Brexit: The Irish dimension
You may remember Roisin Hogan from the BBC's Apprentice programme. Two years ago, the accountant, from the Republic of Ireland, pitched a business plan based on a new health food.
"I was fired in front of 10 million people," she tells me with a giggle.
It may turn out to be one of the best things to have happened to her.
Ms Hogan and I are sitting in an office at Nature's Best.
It is a company you probably have not heard of, because the salads it produces are sold as supermarket own brand.
And Ms Hogan's noodles, called Hiro, will be produced here, a sideline for a business that had a turnover of 24m euros in 2014.
But both she and Paddy Callaghan, the founder of Nature's Best, have to adjust to a new - and, for them, unwelcome - development, the aftermath of the UK vote to leave the European Union.
Ms Hogan tells me major British retailers were interested in stocking her product.
And the interest is still there, but the collapse in the value of the pound makes it much more expensive to import.
So either her small start-up absorbs the currency depreciation - between 10 and 16% - or the British retailers are likely to pass.
- What is a customs union?
- What does Brexit mean for the Irish border?
- What does 'Brexit means Brexit' mean?
Mr Callaghan, an ebullient character who began his business 30 years ago, cultivating bean sprouts in his garage in Drogheda, probably has greater capacity to absorb extra costs.
But, as he points out, margins in the salad business are narrow, and with exports to the UK accounting for one-fifth of his business, he is keen to see a quick recovery in the value of the pound.
Most of those UK sales are to Northern Ireland. And the border is the main topic of conversation among business people in the Republic right now.
Peter Murray, manager of Buttercrane shopping centre in Newry, County Down, says the number of visitors from south of the border, which is about five miles away, is up by almost 50% because goods in Northern Ireland are now cheaper than in the Republic.
Declan McChesney, of Cahill Brothers, a shoe shop in Newry, is unimpressed by last week's promise from Prime Minister Theresa May and Enda Kenny, her Irish opposite number, that border checks will not be reinstated.
"That is what we call in Newry a politician's promise, and, let's be honest, that does not give us much room for hope," Mr Chesney says.
"I cannot see how they are going to have free passage and free movement of goods if they don't have a record of it. And if you don't have a record of it, there will have to be a way of finding it and there will have to be some sort of checks, we suspect, which means a hard border."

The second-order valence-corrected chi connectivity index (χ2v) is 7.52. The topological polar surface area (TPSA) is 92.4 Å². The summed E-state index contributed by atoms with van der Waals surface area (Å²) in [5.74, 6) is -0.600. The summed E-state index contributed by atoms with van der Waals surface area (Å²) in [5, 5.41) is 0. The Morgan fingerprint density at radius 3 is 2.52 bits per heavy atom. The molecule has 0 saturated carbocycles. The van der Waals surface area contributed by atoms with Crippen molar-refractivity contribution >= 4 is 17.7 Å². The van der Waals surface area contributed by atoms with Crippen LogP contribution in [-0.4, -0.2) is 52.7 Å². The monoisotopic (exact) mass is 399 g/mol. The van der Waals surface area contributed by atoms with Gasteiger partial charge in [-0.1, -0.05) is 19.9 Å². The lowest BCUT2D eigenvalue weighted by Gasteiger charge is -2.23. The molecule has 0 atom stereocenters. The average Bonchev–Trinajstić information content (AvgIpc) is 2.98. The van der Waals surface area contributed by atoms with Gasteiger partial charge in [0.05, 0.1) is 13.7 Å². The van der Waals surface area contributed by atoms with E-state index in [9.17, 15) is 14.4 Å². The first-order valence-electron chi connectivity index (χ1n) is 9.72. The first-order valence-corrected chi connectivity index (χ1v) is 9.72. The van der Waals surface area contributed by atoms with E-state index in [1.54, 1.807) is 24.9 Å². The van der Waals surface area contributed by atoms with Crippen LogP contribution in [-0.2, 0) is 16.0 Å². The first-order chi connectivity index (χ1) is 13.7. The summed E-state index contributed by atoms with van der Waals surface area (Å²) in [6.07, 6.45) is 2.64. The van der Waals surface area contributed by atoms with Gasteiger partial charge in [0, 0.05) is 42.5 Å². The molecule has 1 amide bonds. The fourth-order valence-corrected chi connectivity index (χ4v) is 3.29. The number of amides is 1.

The situation could become even more complex if the UK also withdraws from the customs union that underpins the EU's trading relationships.
The International Trade Secretary Liam Fox told the Financial Times to do so would give him more flexibility in negotiating new trade deals with countries outside the EU.
But Brian Lucey, professor of finance at Trinity College Dublin, says it could mean extra paperwork as goods pass in and out of the customs union, in which the Republic of Ireland would remain, and provide fresh opportunities for smuggling goods across the border, which in the past has helped to finance paramilitary groups.
Border posts still exist but are unused.
In his office in the Dail, the Foreign and Trade Minister, Charlie Flanagan, tells me the only indication of a border most people will notice is the transition from signs showing km/h to mph, or vice versa.
I ask him whether it is possible to square the promise from the taoiseach and the British prime minister that there will be no return to a "hard border" and the determination to end free movement of European nationals in the UK.
"It is," he replies, "simply unenforceable."
Theresa Villiers, who spent nearly four years as Northern Ireland Secretary until Mrs May became prime minister, disagrees.
She thinks employers in Northern Ireland will be able to ensure they do not employ EU workers, without the need for immigration officers to police the border.
The complication here is the status of the people of Northern Ireland and the Republic.
Fifty years before the UK and the Republic of Ireland joined what was then the EEC - both of them on the same day, as it happens - the two countries adopted a free travel area.
Whether citizens of the UK or the Republic, they have been able to travel and work freely in either country.
After Brexit, that should continue - but even employer checks on other EU nationals could begin to erode the hard-won trust between north and south.
And that, more than currency fluctuation or economic uncertainty, is what is really making people nervous on the island of Ireland.